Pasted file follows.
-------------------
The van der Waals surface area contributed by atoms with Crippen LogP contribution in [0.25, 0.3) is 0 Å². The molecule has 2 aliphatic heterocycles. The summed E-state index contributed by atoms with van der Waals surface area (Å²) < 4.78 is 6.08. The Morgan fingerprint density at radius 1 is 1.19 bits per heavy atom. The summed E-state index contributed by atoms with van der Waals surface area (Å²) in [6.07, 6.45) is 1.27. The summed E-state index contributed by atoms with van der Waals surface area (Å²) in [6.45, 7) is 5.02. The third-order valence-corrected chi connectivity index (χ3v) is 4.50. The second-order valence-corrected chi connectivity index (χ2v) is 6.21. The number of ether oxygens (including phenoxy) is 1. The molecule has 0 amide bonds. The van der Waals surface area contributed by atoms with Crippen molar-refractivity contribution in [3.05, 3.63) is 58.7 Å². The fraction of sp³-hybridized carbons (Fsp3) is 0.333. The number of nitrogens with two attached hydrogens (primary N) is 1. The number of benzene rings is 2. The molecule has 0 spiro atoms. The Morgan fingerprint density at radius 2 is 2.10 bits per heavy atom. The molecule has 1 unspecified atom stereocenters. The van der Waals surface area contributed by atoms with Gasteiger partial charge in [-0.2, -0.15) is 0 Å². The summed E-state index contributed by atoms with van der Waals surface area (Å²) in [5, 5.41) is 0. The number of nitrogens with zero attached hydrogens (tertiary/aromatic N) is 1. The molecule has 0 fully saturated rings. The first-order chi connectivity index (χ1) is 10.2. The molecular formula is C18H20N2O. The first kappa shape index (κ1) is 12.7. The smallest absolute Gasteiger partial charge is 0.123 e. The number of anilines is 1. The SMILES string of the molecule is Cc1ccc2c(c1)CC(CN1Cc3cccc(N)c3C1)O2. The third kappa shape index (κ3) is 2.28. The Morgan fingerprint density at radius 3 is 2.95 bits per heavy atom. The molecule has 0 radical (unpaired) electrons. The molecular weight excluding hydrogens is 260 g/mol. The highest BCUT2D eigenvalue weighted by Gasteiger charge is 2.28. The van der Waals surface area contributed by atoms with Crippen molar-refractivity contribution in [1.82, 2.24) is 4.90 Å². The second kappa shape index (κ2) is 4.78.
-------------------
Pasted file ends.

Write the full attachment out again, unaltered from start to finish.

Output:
The van der Waals surface area contributed by atoms with Crippen LogP contribution in [0.25, 0.3) is 0 Å². The molecule has 2 aliphatic heterocycles. The summed E-state index contributed by atoms with van der Waals surface area (Å²) < 4.78 is 6.08. The Morgan fingerprint density at radius 1 is 1.19 bits per heavy atom. The summed E-state index contributed by atoms with van der Waals surface area (Å²) in [6.07, 6.45) is 1.27. The summed E-state index contributed by atoms with van der Waals surface area (Å²) in [6.45, 7) is 5.02. The third-order valence-corrected chi connectivity index (χ3v) is 4.50. The second-order valence-corrected chi connectivity index (χ2v) is 6.21. The number of ether oxygens (including phenoxy) is 1. The molecule has 0 amide bonds. The van der Waals surface area contributed by atoms with Crippen molar-refractivity contribution in [3.05, 3.63) is 58.7 Å². The fraction of sp³-hybridized carbons (Fsp3) is 0.333. The number of nitrogens with two attached hydrogens (primary N) is 1. The number of benzene rings is 2. The molecule has 0 spiro atoms. The Morgan fingerprint density at radius 2 is 2.10 bits per heavy atom. The molecule has 1 unspecified atom stereocenters. The van der Waals surface area contributed by atoms with Gasteiger partial charge in [-0.2, -0.15) is 0 Å². The summed E-state index contributed by atoms with van der Waals surface area (Å²) in [5, 5.41) is 0. The number of nitrogens with zero attached hydrogens (tertiary/aromatic N) is 1. The molecule has 0 fully saturated rings. The first-order chi connectivity index (χ1) is 10.2. The molecular formula is C18H20N2O. The first kappa shape index (κ1) is 12.7. The smallest absolute Gasteiger partial charge is 0.123 e. The number of anilines is 1. The SMILES string of the molecule is Cc1ccc2c(c1)CC(CN1Cc3cccc(N)c3C1)O2. The third kappa shape index (κ3) is 2.28. The Morgan fingerprint density at radius 3 is 2.95 bits per heavy atom. The molecule has 0 radical (unpaired) electrons. The molecular weight excluding hydrogens is 260 g/mol. The highest BCUT2D eigenvalue weighted by Gasteiger charge is 2.28. The van der Waals surface area contributed by atoms with Crippen molar-refractivity contribution in [1.82, 2.24) is 4.90 Å². The second kappa shape index (κ2) is 4.78.